How does contact with another language affect the grammar, if it’s not a direct transfer? Well, this can partly be due to grammar becoming compromised when people accommodate to a closely related language – people taking “shortcuts” to make themselves understood, kind of. It can also be due to that children learning their first language become presented with a mixed-but-similar-enough input that the grammar they learn as a first language is slightly different from what came before.
This Danelaw way of speaking came to influence the other English dialects, and Scots as well, through large enough numbers of people bringing their dialect with them from the Danelaw to other parts of Britain, even after the Norman conquest (immigration from the North to London is of particular importance for the Northern dialect forms entering standard English).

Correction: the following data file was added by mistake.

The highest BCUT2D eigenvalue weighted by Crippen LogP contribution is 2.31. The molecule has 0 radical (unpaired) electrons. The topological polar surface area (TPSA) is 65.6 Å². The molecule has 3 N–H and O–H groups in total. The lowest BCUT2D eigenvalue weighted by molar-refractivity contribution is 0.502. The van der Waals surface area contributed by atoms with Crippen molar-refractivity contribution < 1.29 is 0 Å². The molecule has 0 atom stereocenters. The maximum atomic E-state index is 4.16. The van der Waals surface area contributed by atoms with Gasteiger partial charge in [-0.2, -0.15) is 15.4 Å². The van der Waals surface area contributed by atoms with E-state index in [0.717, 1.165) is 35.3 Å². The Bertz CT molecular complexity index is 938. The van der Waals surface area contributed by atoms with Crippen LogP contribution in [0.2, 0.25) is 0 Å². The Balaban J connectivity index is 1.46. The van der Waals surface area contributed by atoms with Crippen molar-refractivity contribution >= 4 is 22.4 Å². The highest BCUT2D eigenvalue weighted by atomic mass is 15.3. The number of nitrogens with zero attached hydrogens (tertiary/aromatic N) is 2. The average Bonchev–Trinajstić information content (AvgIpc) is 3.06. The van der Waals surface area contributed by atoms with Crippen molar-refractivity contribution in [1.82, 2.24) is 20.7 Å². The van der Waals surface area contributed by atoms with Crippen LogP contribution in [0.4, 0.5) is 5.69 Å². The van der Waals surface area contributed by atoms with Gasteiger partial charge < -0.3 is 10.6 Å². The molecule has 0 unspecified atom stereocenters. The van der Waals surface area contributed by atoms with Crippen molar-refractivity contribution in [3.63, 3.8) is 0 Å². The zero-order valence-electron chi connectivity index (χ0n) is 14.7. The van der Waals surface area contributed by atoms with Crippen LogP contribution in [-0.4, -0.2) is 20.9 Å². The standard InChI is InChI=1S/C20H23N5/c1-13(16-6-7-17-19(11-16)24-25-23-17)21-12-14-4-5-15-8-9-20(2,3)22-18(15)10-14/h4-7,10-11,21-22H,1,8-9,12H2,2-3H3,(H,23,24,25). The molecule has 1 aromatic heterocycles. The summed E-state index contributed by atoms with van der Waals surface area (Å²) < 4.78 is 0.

So what about that Norman conquest?
Well, in short: the Norman army conquered England in 1066. English nobles were replaced by French ones, and Norman French as well as Parisian French became the language of rulers across England. This contact situation was in some respects similar to the situation in the Danelaw, in that French, like Old Norse, became a language of invading rulers, but the situations differ in one very important way: French never became the language of the people. The French-speaking nobility were always in a position of power, and often had to speak English in order for their subordinates to understand them. Furthermore, the French-speakers were much fewer in numbers than the Old Norse-speakers were. After French loses its influence over England, the nobility starts to shift to English altogether, and English successively regains its position as the national language of England and the process of standardisation begins.